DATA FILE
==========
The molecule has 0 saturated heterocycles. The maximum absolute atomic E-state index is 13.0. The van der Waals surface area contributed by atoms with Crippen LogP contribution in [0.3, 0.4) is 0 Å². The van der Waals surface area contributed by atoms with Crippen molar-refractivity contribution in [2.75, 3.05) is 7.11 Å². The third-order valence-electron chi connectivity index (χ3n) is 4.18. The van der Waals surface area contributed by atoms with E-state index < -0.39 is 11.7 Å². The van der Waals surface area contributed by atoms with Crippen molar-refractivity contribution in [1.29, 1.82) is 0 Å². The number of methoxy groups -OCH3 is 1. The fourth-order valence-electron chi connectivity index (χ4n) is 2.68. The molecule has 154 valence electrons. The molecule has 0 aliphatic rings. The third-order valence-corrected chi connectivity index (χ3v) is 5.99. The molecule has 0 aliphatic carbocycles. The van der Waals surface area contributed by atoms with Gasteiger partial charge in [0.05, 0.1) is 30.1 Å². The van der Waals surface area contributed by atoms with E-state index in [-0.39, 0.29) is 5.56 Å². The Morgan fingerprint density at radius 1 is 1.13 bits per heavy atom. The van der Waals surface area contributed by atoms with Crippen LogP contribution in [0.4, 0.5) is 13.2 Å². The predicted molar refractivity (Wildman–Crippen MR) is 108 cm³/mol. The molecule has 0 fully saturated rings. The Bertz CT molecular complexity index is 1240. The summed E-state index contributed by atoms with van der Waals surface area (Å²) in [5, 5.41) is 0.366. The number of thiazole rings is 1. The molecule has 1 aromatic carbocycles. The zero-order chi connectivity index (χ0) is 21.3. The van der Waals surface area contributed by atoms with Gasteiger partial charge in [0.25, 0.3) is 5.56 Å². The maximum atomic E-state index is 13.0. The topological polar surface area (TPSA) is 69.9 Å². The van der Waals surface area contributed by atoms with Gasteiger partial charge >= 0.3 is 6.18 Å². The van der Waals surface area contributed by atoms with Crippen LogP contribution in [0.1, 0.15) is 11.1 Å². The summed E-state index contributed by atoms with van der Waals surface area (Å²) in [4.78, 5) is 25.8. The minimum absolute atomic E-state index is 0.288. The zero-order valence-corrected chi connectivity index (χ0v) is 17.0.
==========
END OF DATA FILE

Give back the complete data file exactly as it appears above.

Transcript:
The molecule has 0 saturated heterocycles. The maximum absolute atomic E-state index is 13.0. The van der Waals surface area contributed by atoms with Crippen LogP contribution in [0.3, 0.4) is 0 Å². The van der Waals surface area contributed by atoms with Crippen molar-refractivity contribution in [2.75, 3.05) is 7.11 Å². The third-order valence-electron chi connectivity index (χ3n) is 4.18. The van der Waals surface area contributed by atoms with E-state index < -0.39 is 11.7 Å². The van der Waals surface area contributed by atoms with Crippen molar-refractivity contribution in [1.29, 1.82) is 0 Å². The number of methoxy groups -OCH3 is 1. The fourth-order valence-electron chi connectivity index (χ4n) is 2.68. The molecule has 154 valence electrons. The molecule has 0 aliphatic rings. The third-order valence-corrected chi connectivity index (χ3v) is 5.99. The molecule has 0 aliphatic carbocycles. The van der Waals surface area contributed by atoms with Gasteiger partial charge in [0.05, 0.1) is 30.1 Å². The van der Waals surface area contributed by atoms with E-state index in [-0.39, 0.29) is 5.56 Å². The Morgan fingerprint density at radius 1 is 1.13 bits per heavy atom. The van der Waals surface area contributed by atoms with Crippen LogP contribution in [0.4, 0.5) is 13.2 Å². The predicted molar refractivity (Wildman–Crippen MR) is 108 cm³/mol. The molecule has 0 fully saturated rings. The Bertz CT molecular complexity index is 1240. The summed E-state index contributed by atoms with van der Waals surface area (Å²) in [5, 5.41) is 0.366. The number of thiazole rings is 1. The molecule has 1 aromatic carbocycles. The zero-order chi connectivity index (χ0) is 21.3. The van der Waals surface area contributed by atoms with Gasteiger partial charge in [0.25, 0.3) is 5.56 Å². The maximum atomic E-state index is 13.0. The topological polar surface area (TPSA) is 69.9 Å². The van der Waals surface area contributed by atoms with Gasteiger partial charge >= 0.3 is 6.18 Å². The van der Waals surface area contributed by atoms with Crippen LogP contribution in [0.1, 0.15) is 11.1 Å². The summed E-state index contributed by atoms with van der Waals surface area (Å²) in [4.78, 5) is 25.8. The minimum absolute atomic E-state index is 0.288. The zero-order valence-corrected chi connectivity index (χ0v) is 17.0.